United Airlines vs. Untied.com continues
Latest news: As if it wasn't already obvious, Cooperstock demonstrates that contacting an airline's senior lawyers is the right way to escalate a legal demand.

Untied.com has been a thorn in the side of United Airlines since 1997, exposing United's mistreatment of its passengers and employees alike. As a result, United is trying to shut down this website through legal action. If you support freedom of speech and the right to criticize a multi-billion dollar corporation, please help keep it alive by donating to my legal defense fund.

Note: PayPal requires that the donation amount is entered first, before country is selected; otherwise, it assumes you're in Canada.

As readers familiar with this website are well aware, United Airlines and its senior lawyers brought two parallel proceedings against me on November 19, 2012, in their effort to shut down this website.

At the last minute before trial in Quebec Superior Court, United offered to drop its SLAPP suit if I'd agree to remove the work contact information for some of its senior employees and henceforth, only provide passengers with a legal contact of United's own choosing. I refused, for reasons explained to the court in detail.

At trial, April 15-20, 2016, United maintained that:

  • One of its senior employees, whose own LinkedIn profile identifies him as "Managing Director, Customer Solutions" at United Airlines, has nothing to do with customer relations
  • United's senior legal counsel have nothing to do with passengers' legal claims, despite evidence to the contrary, as well as the ironic example of Brett Hart, United's General Counsel, who was responsible for Customer Care, and
  • the mere fact that these lawyers receive, on average, one email per day and one voice mail per week from passengers or attorneys, constitutes "a flood of harassment" that necessitated United's lawsuit against Cooperstock

As remedy, United was seeking an injunction that would order me "to refrain from ever posting the names and contact information of any of Airline Plaintiffs' employees on any website". On the last day of trial, United substantially altered the terms of its requested injunction. This seemed to me as highly questionable, since my limited understanding of legal procedure was that a party's pleadings serve as the roadmap they intend to follow at trial. Regardless, judgment was granted in United's favour. A motion for provisional stay of the injunction pending appeal will be heard on January 16, 2017.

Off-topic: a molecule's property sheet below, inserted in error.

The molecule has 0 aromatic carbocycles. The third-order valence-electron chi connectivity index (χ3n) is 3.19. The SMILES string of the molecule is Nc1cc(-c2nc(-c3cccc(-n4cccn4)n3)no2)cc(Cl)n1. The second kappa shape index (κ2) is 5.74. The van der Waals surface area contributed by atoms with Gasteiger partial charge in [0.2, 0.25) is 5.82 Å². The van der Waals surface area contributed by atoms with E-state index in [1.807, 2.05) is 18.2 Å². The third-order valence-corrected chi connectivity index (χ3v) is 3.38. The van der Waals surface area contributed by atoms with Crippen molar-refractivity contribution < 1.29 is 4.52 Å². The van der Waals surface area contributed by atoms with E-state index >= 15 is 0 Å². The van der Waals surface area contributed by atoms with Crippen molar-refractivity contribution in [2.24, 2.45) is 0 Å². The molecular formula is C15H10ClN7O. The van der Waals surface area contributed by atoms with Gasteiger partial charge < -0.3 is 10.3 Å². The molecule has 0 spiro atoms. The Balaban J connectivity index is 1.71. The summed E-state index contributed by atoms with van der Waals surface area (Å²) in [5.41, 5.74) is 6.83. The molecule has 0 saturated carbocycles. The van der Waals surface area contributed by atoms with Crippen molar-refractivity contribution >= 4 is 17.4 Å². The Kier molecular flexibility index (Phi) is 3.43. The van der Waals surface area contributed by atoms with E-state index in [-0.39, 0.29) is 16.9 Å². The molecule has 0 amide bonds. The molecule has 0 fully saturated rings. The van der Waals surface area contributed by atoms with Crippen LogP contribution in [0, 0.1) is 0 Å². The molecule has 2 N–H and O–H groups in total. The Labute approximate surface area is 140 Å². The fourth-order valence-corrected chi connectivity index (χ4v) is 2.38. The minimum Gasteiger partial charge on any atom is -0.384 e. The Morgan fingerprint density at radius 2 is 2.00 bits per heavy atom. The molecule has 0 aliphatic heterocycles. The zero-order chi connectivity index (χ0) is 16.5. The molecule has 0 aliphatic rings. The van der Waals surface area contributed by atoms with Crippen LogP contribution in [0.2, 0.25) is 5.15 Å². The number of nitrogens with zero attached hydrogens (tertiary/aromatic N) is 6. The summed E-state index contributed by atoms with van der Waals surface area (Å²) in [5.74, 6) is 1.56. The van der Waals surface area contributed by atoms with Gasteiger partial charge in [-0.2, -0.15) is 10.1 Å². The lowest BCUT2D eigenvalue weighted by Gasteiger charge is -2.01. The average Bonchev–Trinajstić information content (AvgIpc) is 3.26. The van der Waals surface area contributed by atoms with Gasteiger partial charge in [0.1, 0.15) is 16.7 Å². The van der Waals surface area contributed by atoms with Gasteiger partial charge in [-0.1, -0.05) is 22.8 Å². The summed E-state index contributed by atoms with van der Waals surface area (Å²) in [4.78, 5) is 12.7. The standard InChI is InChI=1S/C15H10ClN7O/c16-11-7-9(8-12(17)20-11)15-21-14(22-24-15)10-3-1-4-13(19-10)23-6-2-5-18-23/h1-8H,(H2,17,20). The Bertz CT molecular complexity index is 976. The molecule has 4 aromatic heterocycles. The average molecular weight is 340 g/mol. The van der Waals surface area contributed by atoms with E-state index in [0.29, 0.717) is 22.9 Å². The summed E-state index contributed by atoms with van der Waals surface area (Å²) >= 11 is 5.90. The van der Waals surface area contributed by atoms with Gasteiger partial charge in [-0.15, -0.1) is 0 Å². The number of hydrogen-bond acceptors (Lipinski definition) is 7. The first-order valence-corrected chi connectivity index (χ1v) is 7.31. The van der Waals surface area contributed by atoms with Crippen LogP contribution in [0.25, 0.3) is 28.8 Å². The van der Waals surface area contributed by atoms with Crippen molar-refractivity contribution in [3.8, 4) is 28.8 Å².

Next up is the trial in Federal Court, scheduled for December 5-8, 2016, related to alleged copyright and trademark infringement.

Regardless of the outcome, I intend to keep Untied.com as a voice of criticism against United, documenting the airline's abuse of its passengers and employees, and provide you with a resource for fighting for your rights.

Many thanks for your support.

Jeremy Cooperstock,
Maintainer, Untied.com

Questions and Answers
Why do you operate and maintain Untied.com?
Why are the airlines' cases meritless?
What is a SLAPP suit?
Why is this a SLAPP suit?
Why does Cooperstock not comply with the airlines' demands?
Are United's employees upset with Cooperstock?
What does Untied.com do with the complaints received?
What impact has Untied.com had?
Did Cooperstock offer to work for United Airlines as a paid consultant?
Does the confusion of Untied.com with United's own web site hurt their business?
What should United do differently to become the best airline possible?
Timeline
  • Jul. 16, 2012: United expresses "concerns" regarding Untied.com.
  • Jul. 16, 2012: United requests removal of work contact information for senior employees and change of site logo.
  • Aug.-Oct., 2012: Cooperstock adds prominent disclaimers and a pop-up dialog to the site, making clear that his site is not affiliated with the airline, and discouraging readers from misuse of the work contact information for senior airline employees.
  • Nov. 19, 2012: United and Continental sue Cooperstock in the Federal Court of Canada and the Superior Court of Quebec.
  • Feb. 15, 2013: Quebec Superior Court rules on Cooperstock's motion to dismiss.
  • Sep. 27, 2013: Quebec Court of Appeal returns file to Superior Court for a new hearing on motion to dismiss.
  • Jun. 3, 2014: Quebec Superior Court rules on Cooperstock's motion to dismiss.
  • Sep. 27, 2016: Quebec Superior Court grants United's injunction; appeal pending.
 
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